Western Bulldogs veteran Liam Picken has announced his retirement amid ongoing battles with concussion.
The 32-year-old premiership player was knocked out in a sickening collision with a teammate in a pre-season match 12 months ago.
However persistent concussion symptoms mean he’s never been able to get back on the field.
Picken, who made his AFL debut in 2009 and has played 198 games, told his teammates on Monday he would retire effective immediately.
It was his second significant head knock in less than a year, after he was knocked out following a collision with Fremantle’s Tom Sheridan in 2017.
Picken’s wife later share a photo of their son in tears after seeing his dad being stretchered from the field.
“This pic (sic) is one of a thousand reasons why this is more than a game to us,” she wrote.
“Knocks to the head will always be my most hated part of this sport.”
This pic is one of a thousand reasons why this is more than a game to us. Knocks to the head will always be my most hated part of this sport 😔 Just a reminder to never take joy in the hurt/injury of opposition players (or anyone for that matter.) Not sure if Liam will run back out tonight but it was upsetting to witness what we just did. Thanks for the kind messages. Liam is in good hands and looking okay now but gosh I hate being on the other side of the country xx PS- Malachy asked me to take this for you @liampicken. He gave me no explanation why and I have no idea considering he looks so heartbroken?! 😘
A post shared by ANNIE NOLAN (@uncannyannieblog) on Apr 8, 2017 at 3:56am PDT
With strong AFL bloodlines with his dad Billy a Collingwood star and his brother Marcus and cousin Jonathon also AFL players, Picken became a Bulldogs fan favourite with his performance during the 2016 finals series.
A talented midfielder/forward, he kicked eight goals in four games, including three in the grand final win over Sydney.
"PICKEN FROM BEHIND!" 🙌
— AFL (@AFL) April 1, 2019
Bulldogs coach Luke Beveridge said the father of three typified the core values of the club.
“We have always had a family-first mentality at the Bulldogs, and that should always be the overriding consideration when it comes to a player’s health and any impact that has on playing football,” Beveridge said.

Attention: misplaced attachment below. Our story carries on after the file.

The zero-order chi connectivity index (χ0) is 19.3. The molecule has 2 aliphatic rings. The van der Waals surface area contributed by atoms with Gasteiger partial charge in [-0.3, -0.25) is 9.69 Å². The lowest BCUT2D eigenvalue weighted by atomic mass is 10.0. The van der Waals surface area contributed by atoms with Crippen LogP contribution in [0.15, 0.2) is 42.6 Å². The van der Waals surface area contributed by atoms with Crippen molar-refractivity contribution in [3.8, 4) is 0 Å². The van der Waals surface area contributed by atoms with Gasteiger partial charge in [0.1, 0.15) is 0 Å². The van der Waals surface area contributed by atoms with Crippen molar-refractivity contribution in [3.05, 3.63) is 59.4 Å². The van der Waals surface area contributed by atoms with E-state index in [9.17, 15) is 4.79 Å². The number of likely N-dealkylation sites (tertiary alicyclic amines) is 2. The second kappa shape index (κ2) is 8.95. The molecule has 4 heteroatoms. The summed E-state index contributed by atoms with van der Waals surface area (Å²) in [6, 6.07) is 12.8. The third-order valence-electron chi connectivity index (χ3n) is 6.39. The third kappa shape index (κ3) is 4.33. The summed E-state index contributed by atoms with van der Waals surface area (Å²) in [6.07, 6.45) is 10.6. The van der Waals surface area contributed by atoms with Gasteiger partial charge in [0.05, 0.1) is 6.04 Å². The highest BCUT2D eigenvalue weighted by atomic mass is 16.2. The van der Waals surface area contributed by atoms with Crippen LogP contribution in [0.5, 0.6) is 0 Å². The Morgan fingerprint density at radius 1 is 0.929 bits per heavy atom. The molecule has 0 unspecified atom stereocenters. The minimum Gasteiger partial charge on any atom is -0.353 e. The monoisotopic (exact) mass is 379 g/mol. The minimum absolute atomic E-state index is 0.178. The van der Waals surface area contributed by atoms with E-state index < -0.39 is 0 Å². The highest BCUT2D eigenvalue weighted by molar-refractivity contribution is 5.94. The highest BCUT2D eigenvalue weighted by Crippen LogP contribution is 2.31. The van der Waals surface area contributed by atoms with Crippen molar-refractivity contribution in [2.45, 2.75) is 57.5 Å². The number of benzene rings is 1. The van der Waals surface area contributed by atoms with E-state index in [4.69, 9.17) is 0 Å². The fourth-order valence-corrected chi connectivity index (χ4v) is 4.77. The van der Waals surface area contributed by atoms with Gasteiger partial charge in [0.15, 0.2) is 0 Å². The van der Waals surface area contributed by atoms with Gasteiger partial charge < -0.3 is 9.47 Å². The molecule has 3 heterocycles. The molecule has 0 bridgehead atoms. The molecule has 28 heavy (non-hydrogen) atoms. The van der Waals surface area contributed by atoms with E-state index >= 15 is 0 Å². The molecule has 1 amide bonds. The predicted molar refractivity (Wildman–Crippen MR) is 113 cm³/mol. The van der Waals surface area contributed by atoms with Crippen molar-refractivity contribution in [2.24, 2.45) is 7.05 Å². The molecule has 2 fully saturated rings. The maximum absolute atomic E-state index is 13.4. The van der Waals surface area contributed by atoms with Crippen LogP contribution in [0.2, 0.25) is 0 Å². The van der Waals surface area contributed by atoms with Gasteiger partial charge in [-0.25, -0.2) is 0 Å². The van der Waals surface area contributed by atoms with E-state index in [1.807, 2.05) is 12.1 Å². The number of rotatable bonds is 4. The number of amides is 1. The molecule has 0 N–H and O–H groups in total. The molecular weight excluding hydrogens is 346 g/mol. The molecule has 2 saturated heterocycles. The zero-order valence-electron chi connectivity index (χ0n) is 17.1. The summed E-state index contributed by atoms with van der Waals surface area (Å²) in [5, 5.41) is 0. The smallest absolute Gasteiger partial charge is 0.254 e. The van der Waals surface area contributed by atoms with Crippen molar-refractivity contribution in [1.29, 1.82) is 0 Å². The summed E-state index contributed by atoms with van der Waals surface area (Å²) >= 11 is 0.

“Liam can be immensely proud of his achievements.
“He is loved and admired within the club, and universally respected by the whole football public, which is a true indication of the impression he has made on the game.”
Bulldogs Director of Football Chris Grant said the club would continue to support Picken into his retirement.
“Over the last 12 months our focus has been to support Liam by providing him with the best medical care and ensuring his health is our number one priority,” Grant said.
“We will continue to provide off-field assistance for Liam to ensure he has the necessary support to return to full health, including his transition into the next chapter of his working career.”
The AFL world reacted with sadness at the news of his retirement.
— Lachlan Steele (@SteeleLachy) April 1, 2019
So sad. I love Liam. But his health is the most important thing. He achieved the highest in AFL football. Thank you Liam.
— Liz Duggan (@eaduggan) April 1, 2019
— Jaiden Collis (@JaidenCollis) April 1, 2019
So sad… The bloke was one of the best and one of my favourites to watch. Really going to miss him play. Incredible. Best of luck go him.
— Joshua Ireland (@5thQuarterAFL) April 1, 2019
Congrats Liam Picken on your career, you're a courageous and tough bugger! Good luck with life after footy.
— Mitch Robinson (@MitchRobinson05) April 1, 2019